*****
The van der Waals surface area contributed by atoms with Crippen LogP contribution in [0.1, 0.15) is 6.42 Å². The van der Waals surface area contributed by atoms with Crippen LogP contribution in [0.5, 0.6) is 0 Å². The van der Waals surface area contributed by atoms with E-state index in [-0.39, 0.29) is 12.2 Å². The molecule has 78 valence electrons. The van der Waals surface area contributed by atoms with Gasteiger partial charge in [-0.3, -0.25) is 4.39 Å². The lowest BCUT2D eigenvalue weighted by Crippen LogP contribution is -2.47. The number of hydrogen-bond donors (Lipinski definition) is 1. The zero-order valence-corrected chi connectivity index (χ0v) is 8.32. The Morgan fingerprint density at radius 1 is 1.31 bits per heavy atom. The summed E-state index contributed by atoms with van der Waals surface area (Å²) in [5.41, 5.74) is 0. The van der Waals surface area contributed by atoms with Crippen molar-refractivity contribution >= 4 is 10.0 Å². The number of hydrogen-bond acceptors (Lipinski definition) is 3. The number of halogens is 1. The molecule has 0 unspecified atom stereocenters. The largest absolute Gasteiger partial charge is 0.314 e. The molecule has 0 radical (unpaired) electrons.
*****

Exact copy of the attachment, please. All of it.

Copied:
The van der Waals surface area contributed by atoms with Crippen LogP contribution in [0.1, 0.15) is 6.42 Å². The van der Waals surface area contributed by atoms with Crippen LogP contribution in [0.5, 0.6) is 0 Å². The van der Waals surface area contributed by atoms with E-state index in [-0.39, 0.29) is 12.2 Å². The molecule has 78 valence electrons. The van der Waals surface area contributed by atoms with Gasteiger partial charge in [-0.3, -0.25) is 4.39 Å². The lowest BCUT2D eigenvalue weighted by Crippen LogP contribution is -2.47. The number of hydrogen-bond donors (Lipinski definition) is 1. The zero-order valence-corrected chi connectivity index (χ0v) is 8.32. The Morgan fingerprint density at radius 1 is 1.31 bits per heavy atom. The summed E-state index contributed by atoms with van der Waals surface area (Å²) in [5.41, 5.74) is 0. The van der Waals surface area contributed by atoms with Crippen molar-refractivity contribution >= 4 is 10.0 Å². The number of hydrogen-bond acceptors (Lipinski definition) is 3. The number of halogens is 1. The molecule has 0 unspecified atom stereocenters. The largest absolute Gasteiger partial charge is 0.314 e. The molecule has 0 radical (unpaired) electrons.